Attacus Atlas & Other Inventions: Under the Influence

This week the Debs are to discuss the books & authors that most influenced us. And this is especially difficult, since I love to read, and I am fond of both fiction and non-fiction, poetry and prose, forms both hybrid and pure journalism.

So many authors, so many books. So little time. But I will try to thank them and tell you why. With regard to my forthcoming debut novel, The Atlas of Reds and Blues, I reside at the intersection of Claudia Rankine’s Citizen and Sandra Cisneros’ The House on Mango Street. It is personal as political, and political as personal. There are flecks of Mary Robison’s Why Did I Ever, and Maggie Nelson’s Bluets in the mix. I love these books, for their language, for their stories, for the surprise and the suspense in the plot lines.


With regard to the novel that I was six weeks away from finishing when the Georgia state police raided my house at gunpoint in 2010 and confiscated my computer and most of my work (see for more information), Shadow Gardens, I reside at the intersection of Virginia Woolf’s Mrs. Dalloway and Michael Cunningham’s The Hours. There are flecks of Jamaica Kincaid’s My Garden Book, Natasha Trethewey’s Native Guard, and Chitra Banerjee Divakaruni’s Leaving Yuba City in the mix. I love these books, for the river flow of ideas as well as the breath-taking use of language. Shadow Gardens is the book I’m returning to, now that The Atlas of Reds and Blues is on its way. This book, along with my debut novel, is re-imagined and reborn from the ashes of loss, and will be a retelling of Clarissa’s story.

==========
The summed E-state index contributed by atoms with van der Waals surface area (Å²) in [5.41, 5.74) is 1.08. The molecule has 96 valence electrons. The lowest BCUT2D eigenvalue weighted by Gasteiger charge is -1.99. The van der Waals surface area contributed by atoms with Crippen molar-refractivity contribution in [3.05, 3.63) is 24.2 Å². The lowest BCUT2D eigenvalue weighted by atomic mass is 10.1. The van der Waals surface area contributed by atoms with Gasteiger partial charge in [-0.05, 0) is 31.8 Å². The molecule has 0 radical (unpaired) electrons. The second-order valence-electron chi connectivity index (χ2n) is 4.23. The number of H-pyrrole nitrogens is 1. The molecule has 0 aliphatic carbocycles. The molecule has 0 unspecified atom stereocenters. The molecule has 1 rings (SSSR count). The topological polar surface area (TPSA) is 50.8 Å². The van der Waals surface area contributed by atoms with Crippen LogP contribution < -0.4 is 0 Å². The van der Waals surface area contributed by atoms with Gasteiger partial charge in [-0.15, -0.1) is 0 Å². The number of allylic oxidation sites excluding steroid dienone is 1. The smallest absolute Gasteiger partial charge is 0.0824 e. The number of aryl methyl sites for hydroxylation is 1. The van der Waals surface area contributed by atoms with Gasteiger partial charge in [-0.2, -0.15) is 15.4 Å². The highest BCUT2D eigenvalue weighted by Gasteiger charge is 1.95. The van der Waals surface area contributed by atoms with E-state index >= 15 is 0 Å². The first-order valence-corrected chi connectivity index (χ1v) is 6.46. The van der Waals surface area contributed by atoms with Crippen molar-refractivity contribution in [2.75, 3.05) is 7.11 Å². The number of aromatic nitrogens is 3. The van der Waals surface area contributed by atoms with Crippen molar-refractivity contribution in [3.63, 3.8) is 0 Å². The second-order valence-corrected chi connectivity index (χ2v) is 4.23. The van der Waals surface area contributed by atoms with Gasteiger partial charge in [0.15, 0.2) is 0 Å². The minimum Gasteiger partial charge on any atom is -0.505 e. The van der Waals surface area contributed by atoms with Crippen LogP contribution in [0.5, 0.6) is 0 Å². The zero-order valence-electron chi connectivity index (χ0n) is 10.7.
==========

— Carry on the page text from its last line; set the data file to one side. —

With regard to my novella-in-progress that I also lost in 2010 and had to restart with the tidbits I had previously sent my friends electronically, circa, I reside at the intersection of Jeanette Winterson’s The Passion, Carole Maso’s The Art Lover, and Italo Calvino’s Invisible Cities, and Lucille Clifton’s The Book of Light. So many great voices, so many great stories reside in these books.


With regard to the poems and short stories and essays and everything else, the following is my heavily abridged list of good books: At the Bottom of the River by Jamaica Kincaid, Salvage the Bones by Jesmyn Ward, The Fire Next Time by James Baldwin, The Optimist’s Daughter by Eudora Welty, The Heart is a Lonely Hunter by Carson McCullers, American Noise by Campbell McGrath, The Terrible Stories by Lucille Clifton, Oranges Are Not the Only Fruit by Jeanette Winterson, School Figures by Cathy Song, Wild by Cheryl Strayed, Head off & Split by Nikki Finney, The Faraway Nearby by Rebecca Solnit, The Color Purple by Alice Walker, The Secret History by Donna Tartt, 1984 & Animal Farm by George Orwell and so many more.


There is a school of thought to be careful of what you read, for your writing will be influenced by the last thing you’ve set your eyes on; but I don’t believe it. I think to be a writer you have to be a reader. A voracious reader. You have to love the language. It has to be an ocean-sized love. It has to be able to carry you. It’s this love that will get you through the rough years, the long stretches of doubt and uncertainty.

Books to consider this week: I’m looking forward to reading my friend Kiese Laymon’s new memoir, Heavy.

Classic book to revisit: Crave Radiance by Elizabeth Alexander.

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Devi Laskar

Poet, photographer, soccer mom, VONA & TheOpEdProject alum, Columbia MFA, former reporter, debut novelist!

Author: Devi Laskar

Poet, photographer, soccer mom, VONA & TheOpEdProject alum, Columbia MFA, former reporter, debut novelist!